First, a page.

If my land cry - The most careless reader may see that the introduction of this and the two following verses here, disturbs the connection, and that they are most evidently out of their place. Job seems here to refer to that law, Leviticus 25:1-7, by which the Israelites were obliged to give the land rest every seventh year, that the soil might not be too much exhausted by perpetual cultivation, especially in a country which afforded so few advantages to improve the arable ground by manure. He, conscious that he had acted according to this law, states that his land could not cry out against him, nor its furrows complain. He had not broken the law, nor exhausted the soil.
If my land cry against me - This is a new specification of an offence, and an imprecation of an appropriate punishment if he had been guilty of it. Many have supposed that these closing verses have been transferred from their appropriate place by an error of transcribers, and that they should have been inserted between Job 31:23-24 - or in some previous part of the chapter. It is certain that Job 31:35-37 would make an appropriate and impressive close of the chapter, being a solemn appeal to God in reference to all the specifications, or to the general tenor of his life; but there is no authority from the MSS. to make any change in the present arrangement. All the ancient versions insert the verses in the place which they now occupy, and in this all versions agree, except, according to Kennicott, the Teutonic version, where they are inserted after Job 31:25. All the MSS. also concur in the present arrangement.
Schultens supposes that there is manifest pertinency and propriety in the present arrangement. The former specification, says he, related mainly to his private life, this to his more public conduct; and the design is to vindicate himself from the charge of injustice and crime in both respects, closing appropriately with the latter. Rosenmuller remarks that in a composition composed in an age and country so remote as this, we are not to look for or demand the observance of the same regularity which is required by the modern canons of criticism. At all events, there is no authority for changing the present arrangement of the text. The meaning of the phrase “if my land cry out against me” is, that in the cultivation of his land he had not been guilty of injustice. He had not employed those to till it who had been compelled to do it, nor had he imposed on them unreasonable burdens, nor had he defrauded them of their wages. The land had not had occasion to cry out against him to God, because fraud or injustice had been done to any in its cultivation; compare Genesis 4:10; Hab. ii. 11.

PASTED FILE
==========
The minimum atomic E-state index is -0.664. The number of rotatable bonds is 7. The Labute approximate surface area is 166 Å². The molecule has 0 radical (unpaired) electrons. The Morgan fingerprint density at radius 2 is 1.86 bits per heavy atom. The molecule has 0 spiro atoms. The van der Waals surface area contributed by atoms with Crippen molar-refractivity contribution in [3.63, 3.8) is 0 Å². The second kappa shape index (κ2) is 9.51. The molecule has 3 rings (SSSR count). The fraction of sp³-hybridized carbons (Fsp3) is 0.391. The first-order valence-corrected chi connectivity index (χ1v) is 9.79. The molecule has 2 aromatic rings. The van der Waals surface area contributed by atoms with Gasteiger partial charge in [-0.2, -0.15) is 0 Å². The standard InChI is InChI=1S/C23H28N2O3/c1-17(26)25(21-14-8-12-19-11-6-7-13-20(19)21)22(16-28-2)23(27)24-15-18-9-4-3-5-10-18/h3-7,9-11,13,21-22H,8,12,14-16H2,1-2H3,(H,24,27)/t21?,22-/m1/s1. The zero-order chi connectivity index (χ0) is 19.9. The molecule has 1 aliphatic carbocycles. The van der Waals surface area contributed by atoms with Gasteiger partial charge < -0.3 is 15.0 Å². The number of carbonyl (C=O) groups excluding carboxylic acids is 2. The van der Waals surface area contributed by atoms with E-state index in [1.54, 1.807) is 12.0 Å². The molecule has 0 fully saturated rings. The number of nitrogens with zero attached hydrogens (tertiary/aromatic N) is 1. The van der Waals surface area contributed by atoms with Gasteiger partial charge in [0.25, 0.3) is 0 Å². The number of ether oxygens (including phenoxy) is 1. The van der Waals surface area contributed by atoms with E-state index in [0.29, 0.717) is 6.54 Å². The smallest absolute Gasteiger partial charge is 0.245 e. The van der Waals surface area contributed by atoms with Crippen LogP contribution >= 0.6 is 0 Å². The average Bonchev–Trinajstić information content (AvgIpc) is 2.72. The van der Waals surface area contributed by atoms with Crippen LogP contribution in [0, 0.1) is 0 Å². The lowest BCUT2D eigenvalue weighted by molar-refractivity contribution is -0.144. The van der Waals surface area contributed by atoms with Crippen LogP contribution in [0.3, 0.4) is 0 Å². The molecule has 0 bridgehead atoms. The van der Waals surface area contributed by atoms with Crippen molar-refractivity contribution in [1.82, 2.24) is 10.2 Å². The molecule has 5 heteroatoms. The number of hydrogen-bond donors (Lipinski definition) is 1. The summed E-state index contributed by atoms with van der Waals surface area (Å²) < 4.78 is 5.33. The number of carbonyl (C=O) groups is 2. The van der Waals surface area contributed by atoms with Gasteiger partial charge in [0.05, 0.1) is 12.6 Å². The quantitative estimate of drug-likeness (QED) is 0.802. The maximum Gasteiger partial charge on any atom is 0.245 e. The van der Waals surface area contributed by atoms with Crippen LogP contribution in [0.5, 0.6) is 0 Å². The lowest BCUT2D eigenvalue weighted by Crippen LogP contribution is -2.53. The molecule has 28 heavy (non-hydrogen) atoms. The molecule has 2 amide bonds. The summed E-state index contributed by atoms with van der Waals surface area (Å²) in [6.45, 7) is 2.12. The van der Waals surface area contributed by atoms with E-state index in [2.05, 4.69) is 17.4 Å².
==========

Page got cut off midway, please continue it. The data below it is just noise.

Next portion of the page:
Or that the furrows likewise thereof complain - Margin, weep. The Hebrew is, “If the furrows weep together,” or “in like manner weep.” This is a beautiful image. The very furrows in the field are personified as weeping on account of injustice which would be done them, and of the burdens which would be laid on them, if they were compelled to contribute to oppression and fraud.